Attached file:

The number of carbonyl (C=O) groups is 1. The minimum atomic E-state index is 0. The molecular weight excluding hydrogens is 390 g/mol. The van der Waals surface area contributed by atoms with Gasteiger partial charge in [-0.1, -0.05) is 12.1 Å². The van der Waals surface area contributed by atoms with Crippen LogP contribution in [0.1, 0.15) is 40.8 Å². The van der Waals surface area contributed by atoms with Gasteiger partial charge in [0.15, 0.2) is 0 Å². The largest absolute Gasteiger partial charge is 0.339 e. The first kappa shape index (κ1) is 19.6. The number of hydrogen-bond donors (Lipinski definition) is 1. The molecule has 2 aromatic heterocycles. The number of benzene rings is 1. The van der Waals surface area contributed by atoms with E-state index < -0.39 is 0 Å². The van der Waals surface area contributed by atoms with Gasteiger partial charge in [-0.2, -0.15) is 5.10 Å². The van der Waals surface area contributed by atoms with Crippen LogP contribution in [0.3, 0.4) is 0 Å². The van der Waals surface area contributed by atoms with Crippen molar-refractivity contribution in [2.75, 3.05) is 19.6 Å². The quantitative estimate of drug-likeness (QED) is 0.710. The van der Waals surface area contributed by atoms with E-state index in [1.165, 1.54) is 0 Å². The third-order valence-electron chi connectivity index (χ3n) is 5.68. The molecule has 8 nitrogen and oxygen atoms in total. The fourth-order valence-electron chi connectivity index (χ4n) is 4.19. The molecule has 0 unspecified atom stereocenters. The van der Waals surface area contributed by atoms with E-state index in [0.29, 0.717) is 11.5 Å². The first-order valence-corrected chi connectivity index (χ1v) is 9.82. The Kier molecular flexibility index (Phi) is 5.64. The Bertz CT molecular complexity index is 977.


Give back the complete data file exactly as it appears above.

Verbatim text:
The number of carbonyl (C=O) groups is 1. The minimum atomic E-state index is 0. The molecular weight excluding hydrogens is 390 g/mol. The van der Waals surface area contributed by atoms with Gasteiger partial charge in [-0.1, -0.05) is 12.1 Å². The van der Waals surface area contributed by atoms with Crippen LogP contribution in [0.1, 0.15) is 40.8 Å². The van der Waals surface area contributed by atoms with Gasteiger partial charge in [0.15, 0.2) is 0 Å². The largest absolute Gasteiger partial charge is 0.339 e. The first kappa shape index (κ1) is 19.6. The number of hydrogen-bond donors (Lipinski definition) is 1. The molecule has 2 aromatic heterocycles. The number of benzene rings is 1. The van der Waals surface area contributed by atoms with E-state index < -0.39 is 0 Å². The van der Waals surface area contributed by atoms with Gasteiger partial charge in [-0.2, -0.15) is 5.10 Å². The van der Waals surface area contributed by atoms with Crippen LogP contribution in [0.3, 0.4) is 0 Å². The van der Waals surface area contributed by atoms with Crippen molar-refractivity contribution in [2.75, 3.05) is 19.6 Å². The quantitative estimate of drug-likeness (QED) is 0.710. The van der Waals surface area contributed by atoms with E-state index in [1.165, 1.54) is 0 Å². The third-order valence-electron chi connectivity index (χ3n) is 5.68. The molecule has 8 nitrogen and oxygen atoms in total. The fourth-order valence-electron chi connectivity index (χ4n) is 4.19. The molecule has 0 unspecified atom stereocenters. The van der Waals surface area contributed by atoms with E-state index in [0.29, 0.717) is 11.5 Å². The first-order valence-corrected chi connectivity index (χ1v) is 9.82. The Kier molecular flexibility index (Phi) is 5.64. The Bertz CT molecular complexity index is 977.